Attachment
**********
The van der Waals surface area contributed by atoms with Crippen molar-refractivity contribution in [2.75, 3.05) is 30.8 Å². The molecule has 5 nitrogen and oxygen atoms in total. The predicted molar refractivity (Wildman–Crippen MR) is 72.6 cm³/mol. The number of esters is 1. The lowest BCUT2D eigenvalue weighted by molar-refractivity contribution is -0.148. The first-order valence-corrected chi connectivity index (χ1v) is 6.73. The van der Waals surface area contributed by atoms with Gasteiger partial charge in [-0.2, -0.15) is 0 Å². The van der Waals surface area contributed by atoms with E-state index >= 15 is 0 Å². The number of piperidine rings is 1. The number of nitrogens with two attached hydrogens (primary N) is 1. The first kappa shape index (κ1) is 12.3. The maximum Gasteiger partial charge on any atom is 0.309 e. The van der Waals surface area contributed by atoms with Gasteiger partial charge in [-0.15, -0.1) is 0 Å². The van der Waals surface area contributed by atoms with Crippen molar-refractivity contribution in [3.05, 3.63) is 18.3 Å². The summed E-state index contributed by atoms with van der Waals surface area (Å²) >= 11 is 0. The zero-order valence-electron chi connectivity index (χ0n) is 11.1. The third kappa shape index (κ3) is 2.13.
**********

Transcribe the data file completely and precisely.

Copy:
The van der Waals surface area contributed by atoms with Crippen molar-refractivity contribution in [2.75, 3.05) is 30.8 Å². The molecule has 5 nitrogen and oxygen atoms in total. The predicted molar refractivity (Wildman–Crippen MR) is 72.6 cm³/mol. The number of esters is 1. The lowest BCUT2D eigenvalue weighted by molar-refractivity contribution is -0.148. The first-order valence-corrected chi connectivity index (χ1v) is 6.73. The van der Waals surface area contributed by atoms with Gasteiger partial charge in [-0.2, -0.15) is 0 Å². The van der Waals surface area contributed by atoms with E-state index >= 15 is 0 Å². The number of piperidine rings is 1. The number of nitrogens with two attached hydrogens (primary N) is 1. The first kappa shape index (κ1) is 12.3. The maximum Gasteiger partial charge on any atom is 0.309 e. The van der Waals surface area contributed by atoms with Gasteiger partial charge in [-0.15, -0.1) is 0 Å². The van der Waals surface area contributed by atoms with Crippen molar-refractivity contribution in [3.05, 3.63) is 18.3 Å². The summed E-state index contributed by atoms with van der Waals surface area (Å²) >= 11 is 0. The zero-order valence-electron chi connectivity index (χ0n) is 11.1. The third kappa shape index (κ3) is 2.13.